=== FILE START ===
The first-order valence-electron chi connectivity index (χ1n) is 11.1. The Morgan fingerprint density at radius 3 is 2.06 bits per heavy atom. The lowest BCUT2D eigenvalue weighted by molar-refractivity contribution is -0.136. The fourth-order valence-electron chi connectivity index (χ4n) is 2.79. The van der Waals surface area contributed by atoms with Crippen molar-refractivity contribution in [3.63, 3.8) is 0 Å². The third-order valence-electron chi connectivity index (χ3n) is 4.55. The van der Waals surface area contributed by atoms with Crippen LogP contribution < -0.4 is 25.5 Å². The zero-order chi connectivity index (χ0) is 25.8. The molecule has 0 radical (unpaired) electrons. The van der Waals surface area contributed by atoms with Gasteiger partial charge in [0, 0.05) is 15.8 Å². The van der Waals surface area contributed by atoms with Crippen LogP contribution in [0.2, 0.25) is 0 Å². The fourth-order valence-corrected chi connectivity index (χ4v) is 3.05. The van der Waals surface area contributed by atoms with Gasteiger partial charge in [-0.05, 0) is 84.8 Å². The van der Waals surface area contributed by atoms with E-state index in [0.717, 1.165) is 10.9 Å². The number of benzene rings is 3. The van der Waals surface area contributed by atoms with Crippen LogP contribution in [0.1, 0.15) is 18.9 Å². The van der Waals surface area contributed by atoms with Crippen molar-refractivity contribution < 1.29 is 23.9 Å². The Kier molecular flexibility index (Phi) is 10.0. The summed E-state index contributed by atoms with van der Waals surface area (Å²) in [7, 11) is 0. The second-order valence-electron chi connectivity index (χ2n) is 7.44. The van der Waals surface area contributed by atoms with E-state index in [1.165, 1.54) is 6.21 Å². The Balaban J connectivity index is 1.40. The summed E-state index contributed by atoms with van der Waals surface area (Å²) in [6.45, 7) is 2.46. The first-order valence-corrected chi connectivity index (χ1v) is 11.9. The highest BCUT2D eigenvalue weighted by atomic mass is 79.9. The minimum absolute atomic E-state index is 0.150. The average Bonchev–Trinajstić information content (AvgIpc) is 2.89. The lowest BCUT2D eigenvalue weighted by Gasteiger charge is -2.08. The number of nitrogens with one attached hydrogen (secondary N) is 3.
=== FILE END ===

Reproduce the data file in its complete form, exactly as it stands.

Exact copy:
The first-order valence-electron chi connectivity index (χ1n) is 11.1. The Morgan fingerprint density at radius 3 is 2.06 bits per heavy atom. The lowest BCUT2D eigenvalue weighted by molar-refractivity contribution is -0.136. The fourth-order valence-electron chi connectivity index (χ4n) is 2.79. The van der Waals surface area contributed by atoms with Crippen molar-refractivity contribution in [3.63, 3.8) is 0 Å². The third-order valence-electron chi connectivity index (χ3n) is 4.55. The van der Waals surface area contributed by atoms with Crippen LogP contribution < -0.4 is 25.5 Å². The zero-order chi connectivity index (χ0) is 25.8. The molecule has 0 radical (unpaired) electrons. The van der Waals surface area contributed by atoms with Gasteiger partial charge in [0, 0.05) is 15.8 Å². The van der Waals surface area contributed by atoms with Crippen LogP contribution in [0.2, 0.25) is 0 Å². The fourth-order valence-corrected chi connectivity index (χ4v) is 3.05. The van der Waals surface area contributed by atoms with Gasteiger partial charge in [-0.05, 0) is 84.8 Å². The van der Waals surface area contributed by atoms with E-state index in [0.717, 1.165) is 10.9 Å². The number of benzene rings is 3. The van der Waals surface area contributed by atoms with Crippen LogP contribution in [0.1, 0.15) is 18.9 Å². The van der Waals surface area contributed by atoms with Crippen molar-refractivity contribution < 1.29 is 23.9 Å². The Kier molecular flexibility index (Phi) is 10.0. The summed E-state index contributed by atoms with van der Waals surface area (Å²) in [7, 11) is 0. The second-order valence-electron chi connectivity index (χ2n) is 7.44. The van der Waals surface area contributed by atoms with E-state index in [1.165, 1.54) is 6.21 Å². The Balaban J connectivity index is 1.40. The summed E-state index contributed by atoms with van der Waals surface area (Å²) in [6.45, 7) is 2.46. The first-order valence-corrected chi connectivity index (χ1v) is 11.9. The highest BCUT2D eigenvalue weighted by atomic mass is 79.9. The minimum absolute atomic E-state index is 0.150. The average Bonchev–Trinajstić information content (AvgIpc) is 2.89. The lowest BCUT2D eigenvalue weighted by Gasteiger charge is -2.08. The number of nitrogens with one attached hydrogen (secondary N) is 3.